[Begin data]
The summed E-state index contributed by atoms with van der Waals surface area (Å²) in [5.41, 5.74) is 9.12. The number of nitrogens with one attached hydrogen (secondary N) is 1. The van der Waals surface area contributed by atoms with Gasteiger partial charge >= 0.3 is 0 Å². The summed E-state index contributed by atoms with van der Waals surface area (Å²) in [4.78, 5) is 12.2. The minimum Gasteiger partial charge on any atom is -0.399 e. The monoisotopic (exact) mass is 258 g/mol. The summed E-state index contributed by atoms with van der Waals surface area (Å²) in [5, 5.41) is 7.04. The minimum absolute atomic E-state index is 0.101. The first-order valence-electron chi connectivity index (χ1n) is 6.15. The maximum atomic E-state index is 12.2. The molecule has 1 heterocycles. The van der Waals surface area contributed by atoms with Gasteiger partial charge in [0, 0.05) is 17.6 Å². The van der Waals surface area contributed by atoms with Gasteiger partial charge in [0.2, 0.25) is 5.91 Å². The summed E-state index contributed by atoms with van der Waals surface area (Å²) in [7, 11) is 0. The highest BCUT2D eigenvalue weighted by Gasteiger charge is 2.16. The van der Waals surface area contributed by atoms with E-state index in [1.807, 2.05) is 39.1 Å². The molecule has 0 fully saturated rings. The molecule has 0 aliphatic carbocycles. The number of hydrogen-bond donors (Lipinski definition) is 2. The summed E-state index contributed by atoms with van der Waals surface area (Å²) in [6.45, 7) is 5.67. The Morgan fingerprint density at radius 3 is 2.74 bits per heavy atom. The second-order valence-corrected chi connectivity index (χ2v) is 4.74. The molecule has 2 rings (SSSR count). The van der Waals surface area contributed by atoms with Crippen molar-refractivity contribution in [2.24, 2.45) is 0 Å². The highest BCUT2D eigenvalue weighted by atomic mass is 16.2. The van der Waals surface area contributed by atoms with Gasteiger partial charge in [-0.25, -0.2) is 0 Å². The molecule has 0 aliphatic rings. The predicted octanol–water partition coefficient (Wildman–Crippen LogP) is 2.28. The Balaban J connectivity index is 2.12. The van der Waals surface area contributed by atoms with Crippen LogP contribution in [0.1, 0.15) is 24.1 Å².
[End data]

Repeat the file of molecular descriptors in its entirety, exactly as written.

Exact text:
The summed E-state index contributed by atoms with van der Waals surface area (Å²) in [5.41, 5.74) is 9.12. The number of nitrogens with one attached hydrogen (secondary N) is 1. The van der Waals surface area contributed by atoms with Gasteiger partial charge >= 0.3 is 0 Å². The summed E-state index contributed by atoms with van der Waals surface area (Å²) in [4.78, 5) is 12.2. The minimum Gasteiger partial charge on any atom is -0.399 e. The monoisotopic (exact) mass is 258 g/mol. The summed E-state index contributed by atoms with van der Waals surface area (Å²) in [5, 5.41) is 7.04. The minimum absolute atomic E-state index is 0.101. The first-order valence-electron chi connectivity index (χ1n) is 6.15. The maximum atomic E-state index is 12.2. The molecule has 1 heterocycles. The van der Waals surface area contributed by atoms with Gasteiger partial charge in [0, 0.05) is 17.6 Å². The van der Waals surface area contributed by atoms with Gasteiger partial charge in [0.2, 0.25) is 5.91 Å². The summed E-state index contributed by atoms with van der Waals surface area (Å²) in [7, 11) is 0. The highest BCUT2D eigenvalue weighted by Gasteiger charge is 2.16. The van der Waals surface area contributed by atoms with E-state index in [1.807, 2.05) is 39.1 Å². The molecule has 0 fully saturated rings. The molecule has 0 aliphatic carbocycles. The number of hydrogen-bond donors (Lipinski definition) is 2. The summed E-state index contributed by atoms with van der Waals surface area (Å²) in [6.45, 7) is 5.67. The Morgan fingerprint density at radius 3 is 2.74 bits per heavy atom. The second-order valence-corrected chi connectivity index (χ2v) is 4.74. The molecule has 2 rings (SSSR count). The van der Waals surface area contributed by atoms with Crippen molar-refractivity contribution in [2.24, 2.45) is 0 Å². The highest BCUT2D eigenvalue weighted by atomic mass is 16.2. The van der Waals surface area contributed by atoms with Gasteiger partial charge in [-0.25, -0.2) is 0 Å². The molecule has 0 aliphatic rings. The predicted octanol–water partition coefficient (Wildman–Crippen LogP) is 2.28. The Balaban J connectivity index is 2.12. The van der Waals surface area contributed by atoms with Crippen LogP contribution in [0.1, 0.15) is 24.1 Å².